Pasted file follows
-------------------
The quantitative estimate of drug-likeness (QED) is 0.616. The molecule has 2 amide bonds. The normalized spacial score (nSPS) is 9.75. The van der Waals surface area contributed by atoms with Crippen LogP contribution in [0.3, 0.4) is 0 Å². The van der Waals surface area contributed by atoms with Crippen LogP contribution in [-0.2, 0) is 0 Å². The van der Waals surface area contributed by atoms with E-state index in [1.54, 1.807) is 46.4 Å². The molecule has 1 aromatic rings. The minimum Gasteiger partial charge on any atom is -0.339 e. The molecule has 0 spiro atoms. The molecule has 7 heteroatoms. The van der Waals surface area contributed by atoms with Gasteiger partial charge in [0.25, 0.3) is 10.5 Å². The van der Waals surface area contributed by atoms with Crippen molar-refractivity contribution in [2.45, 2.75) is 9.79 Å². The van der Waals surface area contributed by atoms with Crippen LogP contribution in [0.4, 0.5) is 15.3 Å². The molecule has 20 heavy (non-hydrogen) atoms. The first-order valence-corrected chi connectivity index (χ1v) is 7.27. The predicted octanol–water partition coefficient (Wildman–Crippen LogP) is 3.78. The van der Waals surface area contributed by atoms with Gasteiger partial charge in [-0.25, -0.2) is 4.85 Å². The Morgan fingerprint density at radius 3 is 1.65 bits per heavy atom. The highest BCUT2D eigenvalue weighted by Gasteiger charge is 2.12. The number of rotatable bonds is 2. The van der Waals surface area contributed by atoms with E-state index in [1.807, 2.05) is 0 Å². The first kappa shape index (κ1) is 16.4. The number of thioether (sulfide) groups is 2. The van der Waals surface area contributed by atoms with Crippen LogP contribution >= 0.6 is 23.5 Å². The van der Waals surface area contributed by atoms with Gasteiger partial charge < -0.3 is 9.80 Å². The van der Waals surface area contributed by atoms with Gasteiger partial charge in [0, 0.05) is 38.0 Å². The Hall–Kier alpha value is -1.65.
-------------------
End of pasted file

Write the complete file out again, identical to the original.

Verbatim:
The quantitative estimate of drug-likeness (QED) is 0.616. The molecule has 2 amide bonds. The normalized spacial score (nSPS) is 9.75. The van der Waals surface area contributed by atoms with Crippen LogP contribution in [0.3, 0.4) is 0 Å². The van der Waals surface area contributed by atoms with Crippen LogP contribution in [-0.2, 0) is 0 Å². The van der Waals surface area contributed by atoms with E-state index in [1.54, 1.807) is 46.4 Å². The molecule has 1 aromatic rings. The minimum Gasteiger partial charge on any atom is -0.339 e. The molecule has 0 spiro atoms. The molecule has 7 heteroatoms. The van der Waals surface area contributed by atoms with Gasteiger partial charge in [0.25, 0.3) is 10.5 Å². The van der Waals surface area contributed by atoms with Crippen molar-refractivity contribution in [2.45, 2.75) is 9.79 Å². The van der Waals surface area contributed by atoms with Crippen LogP contribution in [0.4, 0.5) is 15.3 Å². The molecule has 20 heavy (non-hydrogen) atoms. The first-order valence-corrected chi connectivity index (χ1v) is 7.27. The predicted octanol–water partition coefficient (Wildman–Crippen LogP) is 3.78. The van der Waals surface area contributed by atoms with Gasteiger partial charge in [-0.25, -0.2) is 4.85 Å². The Morgan fingerprint density at radius 3 is 1.65 bits per heavy atom. The highest BCUT2D eigenvalue weighted by Gasteiger charge is 2.12. The number of rotatable bonds is 2. The van der Waals surface area contributed by atoms with E-state index in [1.807, 2.05) is 0 Å². The first kappa shape index (κ1) is 16.4. The number of thioether (sulfide) groups is 2. The van der Waals surface area contributed by atoms with Crippen LogP contribution >= 0.6 is 23.5 Å². The van der Waals surface area contributed by atoms with Gasteiger partial charge < -0.3 is 9.80 Å². The van der Waals surface area contributed by atoms with Gasteiger partial charge in [0, 0.05) is 38.0 Å². The Hall–Kier alpha value is -1.65.